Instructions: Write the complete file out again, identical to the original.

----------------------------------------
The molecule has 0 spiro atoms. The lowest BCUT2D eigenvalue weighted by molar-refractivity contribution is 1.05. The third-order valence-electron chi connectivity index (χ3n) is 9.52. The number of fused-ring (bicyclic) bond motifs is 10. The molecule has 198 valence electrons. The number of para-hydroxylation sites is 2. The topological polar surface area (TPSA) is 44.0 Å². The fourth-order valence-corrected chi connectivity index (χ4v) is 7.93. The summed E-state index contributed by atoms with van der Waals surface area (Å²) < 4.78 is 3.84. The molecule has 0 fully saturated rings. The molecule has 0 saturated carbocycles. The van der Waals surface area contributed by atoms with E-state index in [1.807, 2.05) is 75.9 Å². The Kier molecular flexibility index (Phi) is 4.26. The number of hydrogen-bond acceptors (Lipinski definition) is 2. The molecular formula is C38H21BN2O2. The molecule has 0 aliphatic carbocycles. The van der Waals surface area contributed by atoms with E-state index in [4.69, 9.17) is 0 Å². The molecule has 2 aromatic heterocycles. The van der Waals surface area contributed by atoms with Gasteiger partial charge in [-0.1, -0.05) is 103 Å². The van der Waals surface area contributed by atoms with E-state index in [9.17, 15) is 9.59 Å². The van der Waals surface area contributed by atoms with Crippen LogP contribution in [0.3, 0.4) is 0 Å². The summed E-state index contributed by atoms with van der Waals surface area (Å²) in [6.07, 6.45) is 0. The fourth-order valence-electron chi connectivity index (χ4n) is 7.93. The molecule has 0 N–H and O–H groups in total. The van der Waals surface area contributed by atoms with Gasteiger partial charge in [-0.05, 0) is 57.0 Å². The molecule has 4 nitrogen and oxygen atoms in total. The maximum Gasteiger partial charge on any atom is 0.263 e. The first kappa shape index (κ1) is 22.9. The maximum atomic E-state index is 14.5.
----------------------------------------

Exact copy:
The molecule has 0 spiro atoms. The lowest BCUT2D eigenvalue weighted by molar-refractivity contribution is 1.05. The third-order valence-electron chi connectivity index (χ3n) is 9.52. The number of fused-ring (bicyclic) bond motifs is 10. The molecule has 198 valence electrons. The number of para-hydroxylation sites is 2. The topological polar surface area (TPSA) is 44.0 Å². The fourth-order valence-corrected chi connectivity index (χ4v) is 7.93. The summed E-state index contributed by atoms with van der Waals surface area (Å²) < 4.78 is 3.84. The molecule has 0 fully saturated rings. The molecule has 0 saturated carbocycles. The van der Waals surface area contributed by atoms with E-state index in [1.807, 2.05) is 75.9 Å². The Kier molecular flexibility index (Phi) is 4.26. The number of hydrogen-bond acceptors (Lipinski definition) is 2. The molecular formula is C38H21BN2O2. The molecule has 0 aliphatic carbocycles. The van der Waals surface area contributed by atoms with E-state index in [4.69, 9.17) is 0 Å². The molecule has 2 aromatic heterocycles. The van der Waals surface area contributed by atoms with Gasteiger partial charge in [-0.1, -0.05) is 103 Å². The van der Waals surface area contributed by atoms with E-state index in [9.17, 15) is 9.59 Å². The van der Waals surface area contributed by atoms with Crippen LogP contribution in [0.3, 0.4) is 0 Å². The summed E-state index contributed by atoms with van der Waals surface area (Å²) in [6.07, 6.45) is 0. The fourth-order valence-electron chi connectivity index (χ4n) is 7.93. The molecule has 0 N–H and O–H groups in total. The van der Waals surface area contributed by atoms with Gasteiger partial charge in [-0.05, 0) is 57.0 Å². The molecule has 4 nitrogen and oxygen atoms in total. The maximum Gasteiger partial charge on any atom is 0.263 e. The first kappa shape index (κ1) is 22.9. The maximum atomic E-state index is 14.5.